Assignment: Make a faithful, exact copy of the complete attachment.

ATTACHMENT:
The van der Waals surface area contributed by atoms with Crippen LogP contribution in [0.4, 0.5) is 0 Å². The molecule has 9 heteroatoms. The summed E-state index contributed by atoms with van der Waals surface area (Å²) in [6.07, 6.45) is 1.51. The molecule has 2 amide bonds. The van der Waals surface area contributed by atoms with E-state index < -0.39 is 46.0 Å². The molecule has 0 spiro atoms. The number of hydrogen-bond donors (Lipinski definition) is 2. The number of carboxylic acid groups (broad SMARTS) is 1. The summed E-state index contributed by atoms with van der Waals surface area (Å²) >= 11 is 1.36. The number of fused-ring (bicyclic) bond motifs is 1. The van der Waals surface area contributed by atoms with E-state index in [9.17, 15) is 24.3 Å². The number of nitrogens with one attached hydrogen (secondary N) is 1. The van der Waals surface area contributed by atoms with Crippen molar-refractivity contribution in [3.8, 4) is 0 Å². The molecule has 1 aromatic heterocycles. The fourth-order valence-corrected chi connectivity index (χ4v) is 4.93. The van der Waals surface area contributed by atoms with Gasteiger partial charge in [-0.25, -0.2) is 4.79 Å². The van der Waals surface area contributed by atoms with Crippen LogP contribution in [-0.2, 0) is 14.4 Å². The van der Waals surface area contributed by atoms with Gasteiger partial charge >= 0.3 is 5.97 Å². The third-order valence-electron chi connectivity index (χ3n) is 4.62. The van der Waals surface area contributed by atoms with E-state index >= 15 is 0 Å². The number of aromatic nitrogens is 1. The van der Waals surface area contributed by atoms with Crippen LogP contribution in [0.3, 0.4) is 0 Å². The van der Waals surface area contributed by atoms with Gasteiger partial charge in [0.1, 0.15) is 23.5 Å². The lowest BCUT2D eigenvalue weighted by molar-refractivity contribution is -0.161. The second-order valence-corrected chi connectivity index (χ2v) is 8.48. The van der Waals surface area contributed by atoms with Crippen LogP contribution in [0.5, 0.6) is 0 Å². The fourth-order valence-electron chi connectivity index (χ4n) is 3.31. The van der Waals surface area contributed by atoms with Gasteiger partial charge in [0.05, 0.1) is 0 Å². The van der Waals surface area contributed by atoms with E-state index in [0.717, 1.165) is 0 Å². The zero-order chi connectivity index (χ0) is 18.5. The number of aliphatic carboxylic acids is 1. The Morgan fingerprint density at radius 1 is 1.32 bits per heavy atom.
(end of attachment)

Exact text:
The van der Waals surface area contributed by atoms with Crippen LogP contribution in [0.4, 0.5) is 0 Å². The molecule has 9 heteroatoms. The summed E-state index contributed by atoms with van der Waals surface area (Å²) in [6.07, 6.45) is 1.51. The molecule has 2 amide bonds. The van der Waals surface area contributed by atoms with E-state index < -0.39 is 46.0 Å². The molecule has 0 spiro atoms. The number of hydrogen-bond donors (Lipinski definition) is 2. The number of carboxylic acid groups (broad SMARTS) is 1. The summed E-state index contributed by atoms with van der Waals surface area (Å²) >= 11 is 1.36. The number of fused-ring (bicyclic) bond motifs is 1. The van der Waals surface area contributed by atoms with E-state index in [9.17, 15) is 24.3 Å². The number of nitrogens with one attached hydrogen (secondary N) is 1. The van der Waals surface area contributed by atoms with Crippen molar-refractivity contribution in [3.8, 4) is 0 Å². The molecule has 1 aromatic heterocycles. The fourth-order valence-corrected chi connectivity index (χ4v) is 4.93. The van der Waals surface area contributed by atoms with Gasteiger partial charge in [-0.25, -0.2) is 4.79 Å². The van der Waals surface area contributed by atoms with Crippen LogP contribution in [-0.2, 0) is 14.4 Å². The van der Waals surface area contributed by atoms with Gasteiger partial charge >= 0.3 is 5.97 Å². The third-order valence-electron chi connectivity index (χ3n) is 4.62. The van der Waals surface area contributed by atoms with E-state index >= 15 is 0 Å². The number of aromatic nitrogens is 1. The van der Waals surface area contributed by atoms with Crippen LogP contribution in [0.3, 0.4) is 0 Å². The van der Waals surface area contributed by atoms with Gasteiger partial charge in [0.1, 0.15) is 23.5 Å². The lowest BCUT2D eigenvalue weighted by molar-refractivity contribution is -0.161. The second-order valence-corrected chi connectivity index (χ2v) is 8.48. The van der Waals surface area contributed by atoms with Crippen LogP contribution in [0.5, 0.6) is 0 Å². The fourth-order valence-electron chi connectivity index (χ4n) is 3.31. The van der Waals surface area contributed by atoms with Gasteiger partial charge in [0.05, 0.1) is 0 Å². The van der Waals surface area contributed by atoms with E-state index in [0.717, 1.165) is 0 Å². The zero-order chi connectivity index (χ0) is 18.5. The number of aliphatic carboxylic acids is 1. The Morgan fingerprint density at radius 1 is 1.32 bits per heavy atom.